Here are examples of disciplines and intersections made stronger by being IECMH informed.
Center-based ECE providers, family child care providers and those who support ECE staffs have wonderful opportunities to help children gain social and emotional capacity. Through daily classroom experiences, teachers can help children identify strong emotions – such as anger, excitement and sadness – and facilitate the healthy expression of each.
ECE providers have multiple occasions to partner with parents to help them understand the social and emotional development of their infants and young children, and they can help promote the caregiver-child relationship.
Services to preserve and support families are particularly important for families with infants and toddlers who may need extra support in parenting. Infants and toddlers in foster care are at risk for mental health disorders. Child welfare professionals and foster and biological parents who receive specialized IECMH training and guidance are more adept at supporting the child-parent relationship and social-emotional development.
Infant mental health clinicians provide diagnostic assessments and relationship-based therapeutic intervention that support the caregiver-child relationship. Common capacity-building interventions include teaching and training, clinical supervision, Attachment Behavioral Catch-up (ABC), and Child-Parent Psychotherapy. Treatments can be focused on building caregiver confidence, child and caregiver skill building, and healing from trauma all in the context of the caregiver-child relationship.
Judges work in a strategic position to bring infant mental health principles into consideration and practice as part of the decision-making process in cases involving young children. Taking into consideration brain research and evidence-based practices better assures optimal early childhood social-emotional outcomes.
Early interventionists who are IECMH-informed understand that infants and toddlers learn best through everyday experiences and interactions with familiar people in familiar contexts. They understand which daily developmental practices can build upon the very young child’s primary relationships which are foundational for healthy development in all domains. They also understand that an important role of the service provider is to support family members to be the ones to practice these skills in the infant and very young child’s life.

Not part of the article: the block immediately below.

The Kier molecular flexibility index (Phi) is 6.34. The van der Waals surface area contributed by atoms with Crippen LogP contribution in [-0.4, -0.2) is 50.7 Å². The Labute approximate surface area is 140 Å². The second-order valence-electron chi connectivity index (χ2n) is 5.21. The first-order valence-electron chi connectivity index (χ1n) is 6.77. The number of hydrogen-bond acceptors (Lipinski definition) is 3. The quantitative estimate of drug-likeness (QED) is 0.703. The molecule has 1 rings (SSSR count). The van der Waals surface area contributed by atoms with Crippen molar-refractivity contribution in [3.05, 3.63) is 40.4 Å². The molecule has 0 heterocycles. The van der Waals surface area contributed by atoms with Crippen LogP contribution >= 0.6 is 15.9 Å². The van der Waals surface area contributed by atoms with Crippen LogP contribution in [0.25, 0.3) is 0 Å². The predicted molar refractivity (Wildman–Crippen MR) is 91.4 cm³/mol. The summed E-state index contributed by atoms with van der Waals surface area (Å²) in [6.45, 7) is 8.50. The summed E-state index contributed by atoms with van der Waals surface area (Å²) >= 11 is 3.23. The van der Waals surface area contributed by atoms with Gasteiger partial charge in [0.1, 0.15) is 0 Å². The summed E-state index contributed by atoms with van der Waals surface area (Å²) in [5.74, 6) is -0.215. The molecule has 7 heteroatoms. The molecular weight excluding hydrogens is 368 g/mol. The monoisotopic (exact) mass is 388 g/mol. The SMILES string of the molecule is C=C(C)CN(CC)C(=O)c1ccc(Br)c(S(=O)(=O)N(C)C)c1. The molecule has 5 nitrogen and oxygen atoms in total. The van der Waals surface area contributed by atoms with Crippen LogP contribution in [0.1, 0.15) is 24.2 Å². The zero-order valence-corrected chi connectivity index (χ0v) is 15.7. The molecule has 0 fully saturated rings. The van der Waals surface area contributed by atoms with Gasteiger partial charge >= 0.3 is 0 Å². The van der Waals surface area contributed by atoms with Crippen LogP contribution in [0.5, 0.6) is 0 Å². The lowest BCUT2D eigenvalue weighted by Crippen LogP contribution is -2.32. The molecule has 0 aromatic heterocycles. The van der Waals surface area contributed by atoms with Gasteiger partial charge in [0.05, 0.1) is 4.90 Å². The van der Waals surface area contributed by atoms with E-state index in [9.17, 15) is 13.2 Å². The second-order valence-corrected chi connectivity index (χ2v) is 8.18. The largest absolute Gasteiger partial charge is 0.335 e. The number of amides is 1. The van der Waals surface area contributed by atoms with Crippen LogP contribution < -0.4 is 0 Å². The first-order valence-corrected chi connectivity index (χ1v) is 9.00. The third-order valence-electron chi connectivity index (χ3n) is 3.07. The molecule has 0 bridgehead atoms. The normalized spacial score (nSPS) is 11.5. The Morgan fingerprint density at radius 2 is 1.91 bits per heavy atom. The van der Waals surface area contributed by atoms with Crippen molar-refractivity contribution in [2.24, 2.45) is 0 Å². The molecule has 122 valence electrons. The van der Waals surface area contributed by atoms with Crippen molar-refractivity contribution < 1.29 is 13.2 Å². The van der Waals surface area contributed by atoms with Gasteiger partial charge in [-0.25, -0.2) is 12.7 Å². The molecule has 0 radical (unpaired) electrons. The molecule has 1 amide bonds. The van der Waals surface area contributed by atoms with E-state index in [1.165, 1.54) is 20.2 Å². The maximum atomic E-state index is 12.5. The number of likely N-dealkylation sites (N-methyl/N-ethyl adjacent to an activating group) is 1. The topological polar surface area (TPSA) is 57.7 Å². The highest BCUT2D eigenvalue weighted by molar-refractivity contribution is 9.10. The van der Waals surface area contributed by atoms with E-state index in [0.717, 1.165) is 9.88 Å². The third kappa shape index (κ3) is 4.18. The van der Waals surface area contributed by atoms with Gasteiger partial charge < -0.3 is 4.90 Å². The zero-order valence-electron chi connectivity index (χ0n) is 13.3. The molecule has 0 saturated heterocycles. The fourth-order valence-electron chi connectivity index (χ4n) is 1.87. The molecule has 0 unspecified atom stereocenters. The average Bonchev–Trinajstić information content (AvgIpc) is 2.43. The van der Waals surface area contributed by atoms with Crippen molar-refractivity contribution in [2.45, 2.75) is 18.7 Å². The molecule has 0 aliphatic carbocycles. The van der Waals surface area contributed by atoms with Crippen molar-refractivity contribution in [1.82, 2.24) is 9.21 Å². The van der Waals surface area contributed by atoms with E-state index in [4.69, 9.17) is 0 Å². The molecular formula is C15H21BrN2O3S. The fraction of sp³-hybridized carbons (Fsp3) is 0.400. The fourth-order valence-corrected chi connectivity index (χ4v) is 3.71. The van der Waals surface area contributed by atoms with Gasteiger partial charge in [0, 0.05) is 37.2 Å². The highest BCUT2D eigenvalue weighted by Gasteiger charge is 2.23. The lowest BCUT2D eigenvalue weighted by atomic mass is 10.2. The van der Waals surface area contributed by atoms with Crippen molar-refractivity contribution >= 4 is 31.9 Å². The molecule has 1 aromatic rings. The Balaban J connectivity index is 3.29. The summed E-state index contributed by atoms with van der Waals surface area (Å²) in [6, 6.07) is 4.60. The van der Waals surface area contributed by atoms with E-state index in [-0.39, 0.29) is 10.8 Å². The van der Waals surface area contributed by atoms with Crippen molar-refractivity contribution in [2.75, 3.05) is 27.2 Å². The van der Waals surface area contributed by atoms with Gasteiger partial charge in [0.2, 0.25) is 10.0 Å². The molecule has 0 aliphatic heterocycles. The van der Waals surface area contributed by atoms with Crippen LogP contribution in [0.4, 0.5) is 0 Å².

Home visitors promote healthy child growth and family functioning. Home visitors can provide relationship-based, parent-child assistance that enhances the capacities of parents and young children and provides parents with information regarding their role in the social and emotional development of their children.
IECMH-informed policymakers consider the impact of legislative decisions on very young children and the well-being of their families. They advocate for programs and services that keep families unified and children safe, support quality early childhood education options for all children, and voice their support for services and providers that work to benefit children.
Healthcare providers who are IECMH-informed provide comprehensive, compassionate, culturally effective care that integrates behavioral health and relationship needs of infants, toddlers and parents when either one presents for service. They offer preventive care that systematically screens for parental depression, signs of toxic stress, developmental milestones and provides bridges to services that are offered within a relationship-based context when indicated.
The above information was adapted with permission from the Oregon Alliance for Infant Mental Health’s “Building Oregon Expertise in Social Emotional Development: Multidisciplinary Infant Mental Health Endorsement.” We sincerely thank our infant mental health partners in Oregon for their support.